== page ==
The DUP has vowed it will see the Union flag printed on all Northern Ireland driving licences if it takes charge of the Department of the Environment in the future.
Lord Morrow was speaking in a heated debate calling on Environment Minister Mark H Durkan to reverse what the DUP's Pam Cameron called "a politically motivated decision" to block the display of the flag on Northern Ireland driving licences.
He said that the SDLP had joined forces with Sinn Fein to "hollow out" Britishness in Northern Ireland, and added: "If my party gets this department, this will be returned to you in kind."
Unionist MLAs called for Mr Durkan to see that an option was introduced so people in Northern Ireland could choose whether or not their driving licences displayed the flag.
Alex Easton for the DUP said that he was "hurt that I cannot fly my flag with pride on my driving licence".
Former UUP leader Tom Elliott said: "As a matter of courtesy people should have the option to have the Union flag on their driving licences."
TUV Leader Jim Allister also hit out at Mr Durkan, saying that his actions on the driving licence issue were "inappropriate and wrong-headed".
Mr Allister said that the issue should have been subject to Section 75 equality procedures, and should as a controversial matter have been brought to the Executive.
Nationalist MLAs from the SDLP and Sinn Fein had joined to sign a petition of concern, which guaranteed that the motion would not be passed, but that did not prevent an at times impassioned debate on the flags issue.
Speaker Roy Beggs jnr had some difficulty maintaining order, intervening twice to call for courtesy from MLAs.
Sinn Fein MLA Phil Flanagan attacked the idea of an optional Union flag on driving licences, saying that it would identify the owner's political affiliations.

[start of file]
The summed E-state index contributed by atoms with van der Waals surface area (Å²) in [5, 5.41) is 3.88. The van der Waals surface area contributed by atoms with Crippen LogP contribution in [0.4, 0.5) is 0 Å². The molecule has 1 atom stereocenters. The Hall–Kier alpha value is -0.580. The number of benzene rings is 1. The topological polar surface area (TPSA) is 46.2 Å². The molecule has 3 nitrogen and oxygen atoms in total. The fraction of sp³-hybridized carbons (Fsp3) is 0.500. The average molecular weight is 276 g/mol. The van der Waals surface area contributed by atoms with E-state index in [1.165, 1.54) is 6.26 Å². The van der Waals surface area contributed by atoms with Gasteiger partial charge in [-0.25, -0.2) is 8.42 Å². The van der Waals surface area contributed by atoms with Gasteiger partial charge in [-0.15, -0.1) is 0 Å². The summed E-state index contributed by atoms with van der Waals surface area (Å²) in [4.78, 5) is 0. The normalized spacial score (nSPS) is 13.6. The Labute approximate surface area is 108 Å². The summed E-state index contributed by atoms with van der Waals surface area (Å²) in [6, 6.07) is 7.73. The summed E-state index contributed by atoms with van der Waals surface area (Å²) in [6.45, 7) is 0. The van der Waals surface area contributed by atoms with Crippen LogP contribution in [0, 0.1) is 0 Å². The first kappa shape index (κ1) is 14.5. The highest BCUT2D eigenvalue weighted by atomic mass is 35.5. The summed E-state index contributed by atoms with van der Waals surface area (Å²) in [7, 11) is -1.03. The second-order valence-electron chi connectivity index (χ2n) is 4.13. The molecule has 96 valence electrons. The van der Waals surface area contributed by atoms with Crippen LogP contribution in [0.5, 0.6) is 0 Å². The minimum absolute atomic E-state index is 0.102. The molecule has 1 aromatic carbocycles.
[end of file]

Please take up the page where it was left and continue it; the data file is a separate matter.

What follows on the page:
"It would mark people out, and leave them open for targeting," he said.
He compared the idea to the forced wearing of the Star of David endured by Jews in Nazi Germany.
For Alliance, Anna Lo was also concerned about Northern Ireland licences being different from those in the rest of the UK.
"I can see no compelling case for Northern Ireland to be treated differently " she said.
Mr Durkan put a smile on MLAs' faces when he said that if unionists wanted a Union flag on their licence, they were at liberty to put a sticker on it, and cheekily suggested that Mr Elliott might like to put his over his photograph.
What the minister said
Minister Mark H Durkan sought to calm things down during an at times heated debate over having a Union flag on driving licences. He said that the issuing of licences was a devolved matter and that there had never been a UK-wide driving licence. When the issue of printing a Union flag on the GB licence was raised by London in 2012, he said his predecessor had taken the view that NI licence should not change. Because the status quo was being maintained, Mr Durkan said there was no need to invoke Section 75 Equality procedures, or to bring the matter to the Northern Ireland Executive.